Parse time is highly influenced by compact serialization. The more nested the RDF/XML serialization, the more scope frames must be created to track features from the specification. The less nested, the fewer steps to traverse the DOM, the more triples per DOM element.

Planned in the next release of RDFParser is a callback/continuation system so that the parser can yield in the middle of a parse run and allow other important page features to run.

API documentation for RDFParser included in the Tabulator 0.7 release is available.

Finally, I'd be happy to hear from you if you have questions, comments, or ideas regarding the RDFParser or related technologies.

Wondering about how PDF&#8217;s phone home

Submitted by Danny Weitzner on Thu, 2006-07-13 21:40. ::
Wondering about how PDF’s phone home

The original appearance of this entry was in Danny Weitzner - Open Internet Policy

Recently noticed this description of the Adobe Policy Server:

About Adobe LiveCycle Policy Server. Authors who protect their documents with Adobe LiveCycle Policy Server can audit what is done with each copy of the document (such as opening, printing, and editing). They can also change or revoke access rights at any time. If an author has revoked access to a document that is protected by Adobe LiveCycle Policy Server, Adobe Reader or Acrobat informs you that your access rights have been removed the next time you try to open the document.

I wonder how this works.

a walk thru the tabulator calendar view

Submitted by connolly on Tue, 2006-07-11 11:22. :: | |

The SIMILE Timeline is a nifty hack. DanBri writes about Who, what, where, when? of the Semantic Web, and in a message to the Semantic Web Interest Group, he asks

TimBL, any plans for Geo widgets to be wired into the tabulator?

Indeed, there are. Stay tuned for more on that... from the students who are actually doing the work, I hope. But I can't wait to tell everybody about the calendar view. Give it a try:

  1. Start with the development version of the tabulator.
  2. Select a source of calendar info. Morten's SPARQL Timeline uses RSS. The tabulator calendar groks dc:date, so something like W3C's main RSS feed will work fine. Put its URI in the tabulator's URI text field and hit "Add to outliner".
    add to outliner screenshot, before

    When it's done it should look something like this:

    add to outliner screenshot, after
    • For fun, open the Sources tab near the bottom. Note that the tabulator loads the RSS and DC schemas, plus all the schemas they reference, and so on; i.e. the ontological closure. Hmm... the RSS terms seem to be 404.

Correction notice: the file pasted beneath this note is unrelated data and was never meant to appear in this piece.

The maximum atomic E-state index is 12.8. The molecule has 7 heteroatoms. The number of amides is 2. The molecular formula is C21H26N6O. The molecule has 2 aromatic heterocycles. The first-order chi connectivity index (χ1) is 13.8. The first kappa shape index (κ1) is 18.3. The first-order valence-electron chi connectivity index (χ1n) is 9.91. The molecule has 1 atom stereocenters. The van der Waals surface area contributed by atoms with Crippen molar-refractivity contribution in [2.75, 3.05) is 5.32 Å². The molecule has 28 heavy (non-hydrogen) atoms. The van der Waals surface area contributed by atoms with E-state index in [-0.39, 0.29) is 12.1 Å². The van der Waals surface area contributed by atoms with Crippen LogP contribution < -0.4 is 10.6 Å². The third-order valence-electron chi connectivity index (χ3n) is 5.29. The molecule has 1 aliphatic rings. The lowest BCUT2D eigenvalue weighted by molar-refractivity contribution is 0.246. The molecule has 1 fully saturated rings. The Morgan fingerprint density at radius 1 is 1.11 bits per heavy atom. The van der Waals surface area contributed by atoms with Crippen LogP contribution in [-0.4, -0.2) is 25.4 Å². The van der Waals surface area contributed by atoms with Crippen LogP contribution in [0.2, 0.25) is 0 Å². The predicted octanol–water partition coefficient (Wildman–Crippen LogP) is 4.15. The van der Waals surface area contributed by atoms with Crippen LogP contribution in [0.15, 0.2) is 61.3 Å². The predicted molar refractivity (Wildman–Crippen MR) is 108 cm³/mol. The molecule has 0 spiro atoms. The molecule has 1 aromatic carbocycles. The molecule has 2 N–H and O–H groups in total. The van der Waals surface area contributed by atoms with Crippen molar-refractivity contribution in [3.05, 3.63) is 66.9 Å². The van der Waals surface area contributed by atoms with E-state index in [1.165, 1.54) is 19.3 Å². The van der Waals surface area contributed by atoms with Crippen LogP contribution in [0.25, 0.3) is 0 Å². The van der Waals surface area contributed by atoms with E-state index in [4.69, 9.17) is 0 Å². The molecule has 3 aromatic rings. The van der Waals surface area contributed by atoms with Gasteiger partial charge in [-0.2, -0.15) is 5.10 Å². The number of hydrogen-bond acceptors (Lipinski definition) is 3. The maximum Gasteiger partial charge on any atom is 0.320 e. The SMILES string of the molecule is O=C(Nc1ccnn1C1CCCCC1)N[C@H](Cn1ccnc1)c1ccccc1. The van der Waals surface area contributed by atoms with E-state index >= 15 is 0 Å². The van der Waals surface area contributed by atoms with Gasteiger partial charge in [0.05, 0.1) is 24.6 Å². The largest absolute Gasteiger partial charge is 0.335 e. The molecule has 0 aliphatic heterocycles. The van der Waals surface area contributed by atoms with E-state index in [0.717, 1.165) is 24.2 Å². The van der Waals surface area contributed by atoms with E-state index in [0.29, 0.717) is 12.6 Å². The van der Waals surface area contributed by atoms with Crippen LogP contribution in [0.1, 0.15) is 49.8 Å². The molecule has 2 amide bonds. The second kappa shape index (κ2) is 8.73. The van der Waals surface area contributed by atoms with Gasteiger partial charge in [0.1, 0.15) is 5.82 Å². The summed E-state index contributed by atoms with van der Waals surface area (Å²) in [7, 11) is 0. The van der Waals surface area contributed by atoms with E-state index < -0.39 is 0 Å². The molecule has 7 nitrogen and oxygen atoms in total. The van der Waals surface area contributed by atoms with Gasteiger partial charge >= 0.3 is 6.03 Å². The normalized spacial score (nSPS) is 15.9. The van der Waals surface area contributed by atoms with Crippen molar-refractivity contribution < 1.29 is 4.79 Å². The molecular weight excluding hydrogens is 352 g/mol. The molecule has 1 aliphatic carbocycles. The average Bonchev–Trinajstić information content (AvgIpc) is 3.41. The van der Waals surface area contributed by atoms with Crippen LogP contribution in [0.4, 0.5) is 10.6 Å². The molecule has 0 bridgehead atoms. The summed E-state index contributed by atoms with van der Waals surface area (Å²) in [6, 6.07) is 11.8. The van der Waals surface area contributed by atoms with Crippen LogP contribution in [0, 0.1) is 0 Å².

sources screenshot
  3. Now navigate the outline down to one of the items.
    item screenshot
    and then re-focus (shift click) on the rss item class itself, and then open an item and select the date property.
    refocus screenshot
  4. Now hit "Tabulate selected properties". You'll get a table of items and their dates.
    table screenshot
  5. OK, so much for review of basic tabulator stuff. Now you're all set for the new stuff. Hit Calendar and scroll down a little:
    table screenshot

Note the Export button with the SPARQL option. That's a whole other item in itself, but for now, you can see the SPARQL query that corresponds to what you've selected to put on the the calendar:

SELECT ?v0 ?v1 
WHERE
{
?v0 <http://www.w3.org/1999/02/22-rdf-syntax-ns#type> <http://purl.org/rss/1.0/item> .
?v0 <http://purl.org/dc/elements/1.1/date> ?v1 .

Fun, huh?

BusinessWeek likes CDT&#8217;s middle ground on Net Neutrality

Submitted by Danny Weitzner on Fri, 2006-07-07 10:45. ::
BusinessWeek likes CDT’s middle ground on Net Neutrality

The original appearance of this entry was in Danny Weitzner - Open Internet Policy

BusinessWeek technology columnist Stephen H. Wildstrom writes about The War for the Net’s Future. He describes the simplistic nature of the current debate (currently in a summer hiatus with the anti-neutrality side at a big advantage):

Like most policy debates, the Washington argument over “network neutrality” is thoroughly uninformative. Both the cable and telephone companies on one side and big Internet companies like Google (GOOG) and Microsoft (MSFT) on the other claim to be protecting consumers. But there’s a danger we users could get trampled in this fight among elephants.
The problem is that everyone wants to get into the business of on-demand video — phone companies, cable companies, and players such as Microsoft, Google, and Yahoo! (YHOO).

[..]

Fortunately, there’s a middle ground: We must acknowledge that public networks for everyone can exist alongside premium, private ones, and that these two types of networks can live by different rules. The Center for Democracy & Technology (CDT), a think tank on tech issues, argues for an approach that preserves the open nature of today’s Internet while creating space for premium networks. This solution truly serves the interests of consumers and most businesses.

CDT’s position paper describes the details of their position. I’m happy to have been able to contribute to CDT’s views through my paper: The Neutral Internet: An Information Architecture for Open Societies. (Full disclosure: I’m on CDT’s Board of Directors and founder of the organization, so I’m biased toward their way of approaching Internet issues.)

converting vcard .vcf syntax to hcard and catching up on CALSIFY

Submitted by connolly on Thu, 2006-06-29 00:17. :: | | | |